It does not shock the conscience that a probation officer would wish to verify a plaintiff's new proposed residence before approving a move. Because Bouffard's conduct was not conscience-shocking, plaintiff has failed to allege plausible grounds for relief against him under the Due Process Clause. In recent years, the Supreme Court has set forth a threshold “plausibility” pleading standard for courts to evaluate the adequacy of federal court complaints. A complaint must allege enough facts-as distinct from legal conclusions-that give rise to plausible grounds for relief. See, e.g., Ashcroft v. Iqbal, 556 U.S. 662, 678 (2009); Bell Atl. Corp. v. Twombly, 550 U.S. 544, 570 (2007). Notwithstanding the rule of liberal interpretation of a pro se complaint, a pro se complaint may not survive dismissal if its factual allegations do not meet the basic plausibility standard. See, e.g., Fowlkes v. Ironworkers Local 40, 790 F.3d 378, 387 (2d Cir. 2015).[1] Plaintiff has not alleged facts that give rise to plausible grounds for relief.

         Moreover, even assuming that plaintiff has alleged a plausible prima facie claim for relief under the Due Process Clause, he has not alleged facts that would overcome Bouffard's entitlement to qualified immunity against a claim for money damages. The doctrine of qualified immunity protects government officials “from liability for civil damages insofar as their conduct does not violate clearly established statutory or constitutional rights of which a reasonable person would have known.” Harlow v. Fitzgerald, 457 U.S. 800, 818 (1982); see also Carroll v. Carman, 135 S.Ct. 348, 351 (2014). As the Supreme Court has explained, “a defendant cannot be said to have violated a clearly established right unless the right's contours were sufficiently definite that any reasonable official in the defendant's shoes would have understood that he was violating it.” Plumhoff v. Richard, 134 S.Ct. 2012, 2023 (2014); see also McGowan v. United States, 825 F.3d 118, 124 (2d Cir. 2016) (outlining scope of qualified immunity inquiry).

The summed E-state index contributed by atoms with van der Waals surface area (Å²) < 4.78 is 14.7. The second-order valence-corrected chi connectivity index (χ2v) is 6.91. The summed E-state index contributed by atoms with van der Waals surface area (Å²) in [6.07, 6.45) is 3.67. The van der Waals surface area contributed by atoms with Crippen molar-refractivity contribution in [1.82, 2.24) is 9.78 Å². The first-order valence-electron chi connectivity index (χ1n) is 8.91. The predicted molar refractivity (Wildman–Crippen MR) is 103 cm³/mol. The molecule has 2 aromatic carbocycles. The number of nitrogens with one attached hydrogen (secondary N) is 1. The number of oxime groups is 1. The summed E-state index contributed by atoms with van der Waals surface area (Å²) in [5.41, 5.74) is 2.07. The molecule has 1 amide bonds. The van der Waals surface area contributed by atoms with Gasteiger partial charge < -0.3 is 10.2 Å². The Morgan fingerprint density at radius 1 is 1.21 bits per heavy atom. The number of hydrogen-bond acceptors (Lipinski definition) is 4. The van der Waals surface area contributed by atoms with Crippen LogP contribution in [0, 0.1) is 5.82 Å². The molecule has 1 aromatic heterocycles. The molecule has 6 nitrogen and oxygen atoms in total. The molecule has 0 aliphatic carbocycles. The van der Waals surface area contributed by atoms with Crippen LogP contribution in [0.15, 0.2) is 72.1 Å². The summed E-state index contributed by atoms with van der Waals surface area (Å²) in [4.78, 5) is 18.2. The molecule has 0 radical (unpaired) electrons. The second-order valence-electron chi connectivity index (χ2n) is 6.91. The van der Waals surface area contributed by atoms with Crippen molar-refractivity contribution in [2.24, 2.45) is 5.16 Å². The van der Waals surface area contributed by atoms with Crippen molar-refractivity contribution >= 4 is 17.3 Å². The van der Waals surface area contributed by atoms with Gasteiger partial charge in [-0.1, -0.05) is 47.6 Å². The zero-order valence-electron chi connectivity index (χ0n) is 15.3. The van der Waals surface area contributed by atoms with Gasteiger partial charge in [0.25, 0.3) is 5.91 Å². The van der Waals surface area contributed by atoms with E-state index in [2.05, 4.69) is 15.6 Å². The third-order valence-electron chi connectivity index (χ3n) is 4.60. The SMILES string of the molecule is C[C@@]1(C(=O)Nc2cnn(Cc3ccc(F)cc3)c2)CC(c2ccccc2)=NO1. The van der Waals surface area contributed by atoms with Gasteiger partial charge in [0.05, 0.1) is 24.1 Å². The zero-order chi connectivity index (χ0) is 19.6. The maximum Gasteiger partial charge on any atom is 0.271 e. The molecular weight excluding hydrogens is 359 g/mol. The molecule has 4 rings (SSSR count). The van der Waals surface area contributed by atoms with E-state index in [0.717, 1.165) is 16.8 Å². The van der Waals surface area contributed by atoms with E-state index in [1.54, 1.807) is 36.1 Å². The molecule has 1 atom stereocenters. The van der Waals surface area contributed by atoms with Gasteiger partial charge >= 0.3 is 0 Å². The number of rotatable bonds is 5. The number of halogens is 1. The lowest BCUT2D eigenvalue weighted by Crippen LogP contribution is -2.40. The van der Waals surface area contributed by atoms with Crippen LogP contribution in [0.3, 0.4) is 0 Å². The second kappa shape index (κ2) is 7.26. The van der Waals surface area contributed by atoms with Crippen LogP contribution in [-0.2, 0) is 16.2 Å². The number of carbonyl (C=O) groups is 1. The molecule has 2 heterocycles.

Here, in light of the complaint's acknowledgement that Bouffard did not deny plaintiff's request for a transfer of residence but asked only for a couple of days to verify his new proposed residence, it is clear that Bouffard did not violate any clearly established law. There is no clearly established law that requires a probation officer to immediately grant a supervisee's request for a change of residence and without the probation officer's opportunity to conduct a review of the suitability of the new proposed residence.

         Accordingly, because the complaint neither alleges a plausible claim for relief against Bouffard nor alleges facts that would suffice to overcome qualified immunity, the Court adheres to its decision dismissing plaintiff's claim against Bouffard. The Court DENIES plaintiff's motion for reconsideration.

         It is so ordered.

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Notes:

[1] The Second Circuit's decision in Jacobs v. Ramirez pre-dates the advent of the “plausibility” standard as set forth above in the Supreme Court's decisions in Twombly and Iqbal. Accordingly, to the extent that the Second Circuit in Jacobs applied a more “forgiving standard” that required that “a complaint should not be dismissed for failure to state a claim unless it appears beyond doubt that the plaintiff can prove no set of facts in support of his claim which would entitle him ...